Book review: "Every Note Played"
Posted by Volunteer Susan Friedberg
Lisa Genova, the neuroscientist who engaged readers with “Still Alice,” her riveting tale of a professor struggling with early onset Alzheimer’s, has now written an equally riveting tale of an acclaimed concert pianist, Richard, struggling with the terrible diagnosis of ALS — that not only takes his life, but even more importantly to him, his career. Her new work, “Every Note Played,” puts a human face on this unrelenting disease.
Ironically, Richard is eventually forced to face that he not only must give up his impressive career but also that he can no longer live on his own. With no other good alternatives, he returns to the home of his ex-wife, Karina, and their daughter, Grace, from whom he has also been estranged.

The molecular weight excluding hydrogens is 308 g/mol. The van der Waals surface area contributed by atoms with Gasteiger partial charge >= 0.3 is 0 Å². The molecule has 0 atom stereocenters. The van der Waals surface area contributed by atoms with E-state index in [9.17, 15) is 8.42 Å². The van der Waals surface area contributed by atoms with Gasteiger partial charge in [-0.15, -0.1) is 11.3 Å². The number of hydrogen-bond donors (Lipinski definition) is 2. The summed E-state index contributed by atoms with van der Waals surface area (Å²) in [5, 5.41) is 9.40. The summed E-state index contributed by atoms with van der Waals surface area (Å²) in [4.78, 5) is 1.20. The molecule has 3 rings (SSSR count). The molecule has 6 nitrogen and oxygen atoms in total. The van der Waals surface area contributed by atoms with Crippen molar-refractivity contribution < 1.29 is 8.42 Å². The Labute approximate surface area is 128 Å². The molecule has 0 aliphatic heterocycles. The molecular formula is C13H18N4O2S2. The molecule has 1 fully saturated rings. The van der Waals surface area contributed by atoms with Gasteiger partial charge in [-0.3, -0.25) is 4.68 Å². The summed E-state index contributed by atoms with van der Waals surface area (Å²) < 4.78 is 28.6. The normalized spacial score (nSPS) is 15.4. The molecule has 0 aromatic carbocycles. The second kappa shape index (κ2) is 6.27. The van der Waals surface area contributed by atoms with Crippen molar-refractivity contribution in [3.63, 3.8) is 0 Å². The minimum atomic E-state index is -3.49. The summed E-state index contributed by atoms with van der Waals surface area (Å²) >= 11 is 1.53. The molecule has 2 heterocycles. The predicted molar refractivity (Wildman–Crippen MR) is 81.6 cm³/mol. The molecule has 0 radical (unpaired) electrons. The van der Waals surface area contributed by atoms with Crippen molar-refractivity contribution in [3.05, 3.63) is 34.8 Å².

Forced together by his illness, Richard must confront not only his lost career and his loss of physical strength and dexterity, but also his failure as both a husband and father.
Karina and Grace struggle with the challenging details of managing Richard’s illness, and also with finding some peace at last in this unexpected reuniting of the family left behind.
As in her previous works, Genova brings her knowledge of neuroscience to this book, giving it not only emotional power but also verisimilitude in describing the terrible course of ALS. For that reason, this is not only an emotional narrative but also a vivid portrayal of the unrelenting effects of ALS.
I wholeheartedly recommend this book to anyone caring for ALS patients as both practitioners and volunteers, but also to fans of Genova, as well as those who’ve never experienced the powerful impact of Genova’s writing.